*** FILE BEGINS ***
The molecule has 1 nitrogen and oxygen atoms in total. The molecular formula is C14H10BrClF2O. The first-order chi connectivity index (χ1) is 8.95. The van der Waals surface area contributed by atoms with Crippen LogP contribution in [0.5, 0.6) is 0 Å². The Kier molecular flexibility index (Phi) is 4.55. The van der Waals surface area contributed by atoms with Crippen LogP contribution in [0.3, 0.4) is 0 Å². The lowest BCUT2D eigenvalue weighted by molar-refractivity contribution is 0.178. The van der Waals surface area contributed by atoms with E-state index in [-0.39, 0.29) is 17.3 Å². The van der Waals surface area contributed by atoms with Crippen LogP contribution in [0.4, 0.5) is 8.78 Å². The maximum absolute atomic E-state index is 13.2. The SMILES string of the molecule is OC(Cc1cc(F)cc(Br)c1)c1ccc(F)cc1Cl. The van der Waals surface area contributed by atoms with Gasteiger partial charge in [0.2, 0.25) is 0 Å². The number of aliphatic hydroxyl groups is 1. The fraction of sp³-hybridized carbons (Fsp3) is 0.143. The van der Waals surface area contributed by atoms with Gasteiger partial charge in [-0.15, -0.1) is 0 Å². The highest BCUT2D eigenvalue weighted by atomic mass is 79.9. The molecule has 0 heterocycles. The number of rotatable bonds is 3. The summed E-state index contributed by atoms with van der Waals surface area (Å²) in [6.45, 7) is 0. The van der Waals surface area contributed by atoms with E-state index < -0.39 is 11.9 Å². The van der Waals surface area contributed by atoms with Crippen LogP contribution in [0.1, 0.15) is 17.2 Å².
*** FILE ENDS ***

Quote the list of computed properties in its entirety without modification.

The molecule has 1 nitrogen and oxygen atoms in total. The molecular formula is C14H10BrClF2O. The first-order chi connectivity index (χ1) is 8.95. The van der Waals surface area contributed by atoms with Crippen LogP contribution in [0.5, 0.6) is 0 Å². The Kier molecular flexibility index (Phi) is 4.55. The van der Waals surface area contributed by atoms with Crippen LogP contribution in [0.3, 0.4) is 0 Å². The lowest BCUT2D eigenvalue weighted by molar-refractivity contribution is 0.178. The van der Waals surface area contributed by atoms with E-state index in [-0.39, 0.29) is 17.3 Å². The van der Waals surface area contributed by atoms with Crippen LogP contribution in [0.4, 0.5) is 8.78 Å². The maximum absolute atomic E-state index is 13.2. The SMILES string of the molecule is OC(Cc1cc(F)cc(Br)c1)c1ccc(F)cc1Cl. The van der Waals surface area contributed by atoms with Gasteiger partial charge in [0.2, 0.25) is 0 Å². The number of aliphatic hydroxyl groups is 1. The fraction of sp³-hybridized carbons (Fsp3) is 0.143. The van der Waals surface area contributed by atoms with Gasteiger partial charge in [-0.15, -0.1) is 0 Å². The highest BCUT2D eigenvalue weighted by atomic mass is 79.9. The molecule has 0 heterocycles. The number of rotatable bonds is 3. The summed E-state index contributed by atoms with van der Waals surface area (Å²) in [6.45, 7) is 0. The van der Waals surface area contributed by atoms with E-state index < -0.39 is 11.9 Å². The van der Waals surface area contributed by atoms with Crippen LogP contribution in [0.1, 0.15) is 17.2 Å².